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Ecological Footprint

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Sarah Walker

on 26 November 2013

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Transcript of Ecological Footprint

Ecological Footprint
The Footprint
The ecological footprint is a measure of human demand on the Earth's ecosystems.
It represents the amount of biologically productive land and sea area necessary to supply the resources a human population consumes, and to assimilate associated waste. Using this assessment, it is possible to estimate
The Ecological footprint is made up of four individual footprints including the:
The carbon footprint measures the amount of greenhouse gases, specifically carbon dioxide, emitted by a nation (through activities or product's manufactures and transport) during a given period.
Th water footprint measures the total volume of water that is used to produce the goods and services consumed by a nation.
People use lots of water for drinking, cooking and washing, but even more for producing things such as food, paper, cotton clothes, etc.
The water footprint is an indicator of water use that looks at both direct and indirect water use of a consumer or producer. The water footprint of an individual, community or business is defined as the total volume of freshwater that is used to produce the goods and services consumed by the individual or community or produced by the business.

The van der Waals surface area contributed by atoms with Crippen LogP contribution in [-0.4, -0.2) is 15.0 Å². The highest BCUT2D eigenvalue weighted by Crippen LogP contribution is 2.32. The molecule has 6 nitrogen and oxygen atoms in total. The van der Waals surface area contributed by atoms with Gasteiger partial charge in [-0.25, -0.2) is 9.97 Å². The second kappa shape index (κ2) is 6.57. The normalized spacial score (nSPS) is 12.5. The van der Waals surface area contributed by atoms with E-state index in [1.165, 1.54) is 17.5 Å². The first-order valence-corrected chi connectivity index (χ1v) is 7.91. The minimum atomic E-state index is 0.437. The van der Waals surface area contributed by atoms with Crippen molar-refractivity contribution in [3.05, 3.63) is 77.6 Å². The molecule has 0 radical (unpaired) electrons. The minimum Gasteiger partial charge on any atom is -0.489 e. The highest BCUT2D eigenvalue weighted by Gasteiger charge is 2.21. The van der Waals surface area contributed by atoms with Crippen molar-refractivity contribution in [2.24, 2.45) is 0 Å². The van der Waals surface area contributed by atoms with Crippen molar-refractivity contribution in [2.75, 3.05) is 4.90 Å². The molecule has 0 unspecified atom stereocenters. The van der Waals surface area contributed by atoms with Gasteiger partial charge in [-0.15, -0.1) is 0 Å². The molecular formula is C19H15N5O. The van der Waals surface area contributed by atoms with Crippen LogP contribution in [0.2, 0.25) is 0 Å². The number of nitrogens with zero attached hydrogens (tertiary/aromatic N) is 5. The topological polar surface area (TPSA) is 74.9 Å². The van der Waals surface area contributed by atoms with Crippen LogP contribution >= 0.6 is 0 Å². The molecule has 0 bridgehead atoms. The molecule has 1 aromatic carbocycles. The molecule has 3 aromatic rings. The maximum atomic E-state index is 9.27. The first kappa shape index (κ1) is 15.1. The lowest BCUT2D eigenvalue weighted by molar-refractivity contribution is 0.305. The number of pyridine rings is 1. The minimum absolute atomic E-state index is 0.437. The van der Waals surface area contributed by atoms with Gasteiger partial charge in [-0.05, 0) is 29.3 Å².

"The interest in the water footprint is rooted in the recognition that human impacts on freshwater systems can ultimately be linked to human consumption, and that issues like water shortages and pollution can be better understood and addressed by considering production and supply chains as a whole," says Professor Arjen Y. Hoekstra, creator of the water footprint concept. "Water problems are often closely tied to the structure of the global economy. Many countries have significantly externalized their water footprint, importing water-intensive goods from elsewhere. This puts pressure on the water resources in the exporting regions, where too often mechanisms for wise water governance and conservation are lacking. Not only governments, but also consumers, businesses and civil society communities can play a role in achieving a better management of water resources."

Water is a necessity of life, a necessity to all living things. What’s more, water is constantly being re-circulated. But once water is contaminated with human pollution the previous re-circulation process becomes increasingly challenging as we continue to contaminate and consume the fresh water in the cycle.
7% of the Earth’s water is salt water in the form of seas and oceans. This leaves 3% of the Earth’s water supply, of which 2% is unavailable to us. What remains is a mere 1% of the Earth’s total water supply that is freshwater and easily available in one form or another for our use. It’s easy to see how over 6 billion people can have a great influence on this small percentage of the Earth’s water supply.